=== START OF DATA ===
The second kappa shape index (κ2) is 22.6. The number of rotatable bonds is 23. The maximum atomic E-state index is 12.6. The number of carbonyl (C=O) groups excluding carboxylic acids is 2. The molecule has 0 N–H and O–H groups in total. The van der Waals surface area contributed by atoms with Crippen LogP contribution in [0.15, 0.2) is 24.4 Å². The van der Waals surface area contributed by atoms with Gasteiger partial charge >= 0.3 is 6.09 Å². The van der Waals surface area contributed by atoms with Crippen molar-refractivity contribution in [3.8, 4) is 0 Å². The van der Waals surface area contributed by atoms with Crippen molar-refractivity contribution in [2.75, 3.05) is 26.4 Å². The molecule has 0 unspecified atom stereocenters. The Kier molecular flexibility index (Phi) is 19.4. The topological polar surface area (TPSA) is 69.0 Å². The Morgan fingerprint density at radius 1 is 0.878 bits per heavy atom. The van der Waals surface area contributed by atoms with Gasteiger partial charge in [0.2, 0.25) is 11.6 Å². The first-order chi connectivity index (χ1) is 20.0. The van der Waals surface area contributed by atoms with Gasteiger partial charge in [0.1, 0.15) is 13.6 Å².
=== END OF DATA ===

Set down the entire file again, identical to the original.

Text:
The second kappa shape index (κ2) is 22.6. The number of rotatable bonds is 23. The maximum atomic E-state index is 12.6. The number of carbonyl (C=O) groups excluding carboxylic acids is 2. The molecule has 0 N–H and O–H groups in total. The van der Waals surface area contributed by atoms with Crippen LogP contribution in [0.15, 0.2) is 24.4 Å². The van der Waals surface area contributed by atoms with Gasteiger partial charge >= 0.3 is 6.09 Å². The van der Waals surface area contributed by atoms with Crippen molar-refractivity contribution in [3.8, 4) is 0 Å². The van der Waals surface area contributed by atoms with Crippen molar-refractivity contribution in [2.75, 3.05) is 26.4 Å². The molecule has 0 unspecified atom stereocenters. The Kier molecular flexibility index (Phi) is 19.4. The topological polar surface area (TPSA) is 69.0 Å². The Morgan fingerprint density at radius 1 is 0.878 bits per heavy atom. The van der Waals surface area contributed by atoms with Gasteiger partial charge in [0.2, 0.25) is 11.6 Å². The first-order chi connectivity index (χ1) is 20.0. The van der Waals surface area contributed by atoms with Gasteiger partial charge in [0.1, 0.15) is 13.6 Å².